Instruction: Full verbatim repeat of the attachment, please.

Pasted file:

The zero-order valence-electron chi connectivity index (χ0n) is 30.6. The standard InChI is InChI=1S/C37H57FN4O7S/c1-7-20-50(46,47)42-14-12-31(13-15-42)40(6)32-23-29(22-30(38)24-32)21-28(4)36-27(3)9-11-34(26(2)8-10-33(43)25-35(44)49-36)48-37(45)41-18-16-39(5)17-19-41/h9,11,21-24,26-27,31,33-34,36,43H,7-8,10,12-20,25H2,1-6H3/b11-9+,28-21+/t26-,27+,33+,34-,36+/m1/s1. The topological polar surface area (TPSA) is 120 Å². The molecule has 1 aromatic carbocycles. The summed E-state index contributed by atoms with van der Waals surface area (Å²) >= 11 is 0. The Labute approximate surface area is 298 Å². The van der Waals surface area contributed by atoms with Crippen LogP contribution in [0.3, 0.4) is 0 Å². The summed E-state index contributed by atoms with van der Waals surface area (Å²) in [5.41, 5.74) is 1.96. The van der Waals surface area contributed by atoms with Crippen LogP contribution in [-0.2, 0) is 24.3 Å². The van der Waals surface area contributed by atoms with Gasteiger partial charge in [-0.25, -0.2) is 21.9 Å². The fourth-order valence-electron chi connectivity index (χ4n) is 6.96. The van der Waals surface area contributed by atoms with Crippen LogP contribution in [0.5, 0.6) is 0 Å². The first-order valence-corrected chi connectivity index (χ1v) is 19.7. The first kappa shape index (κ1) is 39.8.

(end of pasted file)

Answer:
The zero-order valence-electron chi connectivity index (χ0n) is 30.6. The standard InChI is InChI=1S/C37H57FN4O7S/c1-7-20-50(46,47)42-14-12-31(13-15-42)40(6)32-23-29(22-30(38)24-32)21-28(4)36-27(3)9-11-34(26(2)8-10-33(43)25-35(44)49-36)48-37(45)41-18-16-39(5)17-19-41/h9,11,21-24,26-27,31,33-34,36,43H,7-8,10,12-20,25H2,1-6H3/b11-9+,28-21+/t26-,27+,33+,34-,36+/m1/s1. The topological polar surface area (TPSA) is 120 Å². The molecule has 1 aromatic carbocycles. The summed E-state index contributed by atoms with van der Waals surface area (Å²) >= 11 is 0. The Labute approximate surface area is 298 Å². The van der Waals surface area contributed by atoms with Crippen LogP contribution in [0.3, 0.4) is 0 Å². The summed E-state index contributed by atoms with van der Waals surface area (Å²) in [5.41, 5.74) is 1.96. The van der Waals surface area contributed by atoms with Crippen LogP contribution in [-0.2, 0) is 24.3 Å². The van der Waals surface area contributed by atoms with Gasteiger partial charge in [-0.25, -0.2) is 21.9 Å². The fourth-order valence-electron chi connectivity index (χ4n) is 6.96. The van der Waals surface area contributed by atoms with Crippen LogP contribution in [0.5, 0.6) is 0 Å². The first-order valence-corrected chi connectivity index (χ1v) is 19.7. The first kappa shape index (κ1) is 39.8.